[Page 202]


A FABLE. From Mons. DE LA MOTTE, Book v. Fable 6.

2 Three worthy friends, o'er all the nation
3 Agreed to roam; then pass the seas,
4 And visit Italy and Greece:
5 By travel to improve their parts,
6 And learn the languages and arts;
7 Not like our modern fops and beaus,
8 T' improve the pattern of their cloaths:
9 Thus GENIUS said; "Companions dear,
10 "To what I speak, incline an ear.
11 "Some chance, perhaps, may us divide:
12 "Let us against the worst provide,
13 "And give some sign by which to find
14 "A friend thus lost, or left behind.
[Page 203]
15 "For me, if cruel fate should ever
16 "Me and my dear companions sever,
17 "Go, seek me 'midst the walls of Rome,
18 "At Angelo's or Raphael's tomb;
19 "Or else at Virgil's sacred shrine,
20 "Lamenting with the mournful Nine. "
21 Next VIRTUE, pausing; (for she knew
22 The places were but very few,
23 Where she could fairly hope to stay
24 Till her companions came that way;)
25 "Pass by (she cry'd) the court, the ball,
26 "The masquerade and carnival,
27 "Where all in false disguise appear,
28 "But Vice, whose face is ever bare;
29 "'Tis ten to one, I am not there.
30 "CAELIA, the loveliest maid on earth!
31 "I've been her friend, e'er since her birth;
32 "Perfection in her person charms,
33 "And virtue all her bosom warms;
34 "A matchless pattern for the fair:
35 "Her dwelling seek, you'll find me there."
36 Cry'd REPUTATION, "I, like you,
37 "Had once a soft companion too:
38 "As fair her person, and her fame,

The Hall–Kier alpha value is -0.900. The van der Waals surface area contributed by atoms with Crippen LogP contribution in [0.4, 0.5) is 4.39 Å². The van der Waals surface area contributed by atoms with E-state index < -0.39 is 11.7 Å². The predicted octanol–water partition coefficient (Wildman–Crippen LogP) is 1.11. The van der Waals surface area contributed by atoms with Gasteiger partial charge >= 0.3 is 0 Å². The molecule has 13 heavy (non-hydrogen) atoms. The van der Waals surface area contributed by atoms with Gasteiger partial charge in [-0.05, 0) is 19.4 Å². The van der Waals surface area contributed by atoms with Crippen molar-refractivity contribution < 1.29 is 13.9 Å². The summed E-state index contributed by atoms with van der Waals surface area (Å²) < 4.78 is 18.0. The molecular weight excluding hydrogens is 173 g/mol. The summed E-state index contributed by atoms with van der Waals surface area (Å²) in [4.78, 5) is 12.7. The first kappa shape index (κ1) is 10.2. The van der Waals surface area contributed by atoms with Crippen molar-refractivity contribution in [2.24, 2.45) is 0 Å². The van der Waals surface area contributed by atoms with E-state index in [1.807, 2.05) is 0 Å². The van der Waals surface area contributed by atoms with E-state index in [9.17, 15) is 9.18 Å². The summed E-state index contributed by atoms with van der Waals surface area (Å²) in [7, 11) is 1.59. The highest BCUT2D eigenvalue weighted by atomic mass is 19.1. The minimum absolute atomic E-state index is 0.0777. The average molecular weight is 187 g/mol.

39 "And COQUETTISSA was her name.
40 "Ten thousand lovers swell'd her train;
41 "Ten thousand lovers sigh'd in vain:
[Page 204]
42 "Where-e'er she went, the danglers came;
43 "Yet still I was her favourite flame,
44 "Till once, ('twas at the public show)
45 "The play being done, we rose to go;
46 "A thing, who long had cy'd the fair,
47 "His neck stiff yok'd in solitaire,
48 "With clean white gloves first made approach,
49 "Then begg'd to lead her to her coach:
50 "She smil'd, and gave her lilly hand;
51 "Away they trip it to the Strand:
52 "A hackney-coach receive the pair,
53 "They went to but, I won't tell where.
54 "Then lost she Reputation quite,
55 "Friends take example from that night,
56 "And never leave me from your sight.
57 "For oh! if cruel fate intends
58 "Ever to part me from my friends,
59 "Think that I'm dead; my death deplore,
60 "But never hope to see me more!
61 "In vain you'll search the world around;
62 "Lost Reputation's never to be found."


    • TEI/XML [chunk] (XML - 42K / ZIP - 6.2K) / ECPA schema (RNC - 357K / ZIP - 73K)
    • Plain text [excluding paratexts] (TXT - 2.3K / ZIP - 1.4K)



    All Images (ZIP - 6.7M)


    All Images (PDF - 2.1M)

    About this text

    Title (in Source Edition): GENIUS, VIRTUE, and REPUTATION. A FABLE. From Mons. DE LA MOTTE, Book v. Fable 6.
    Themes: virtue; vice; fame
    Genres: fable; imitation; translation; paraphrase
    References: DMI 22499

    Text view / Document view

    Source edition

    A Collection of Poems in Six Volumes. By Several Hands. Vol. III. London: printed by J. Hughs, for R. and J. Dodsley, 1763 [1st ed. 1758], pp. 202-204. 6v.: music; 8⁰. (ESTC T131163)

    Editorial principles

    The text has been typographically modernized, but without any silent modernization of spelling, capitalization, or punctuation. The source of the text is given and all editorial interventions have been recorded in textual notes. Based on the electronic text originally produced by the ECCO-TCP project, this ECPA text has been edited to conform to the recommendations found in Level 5 of the Best Practices for TEI in Libraries version 3.0.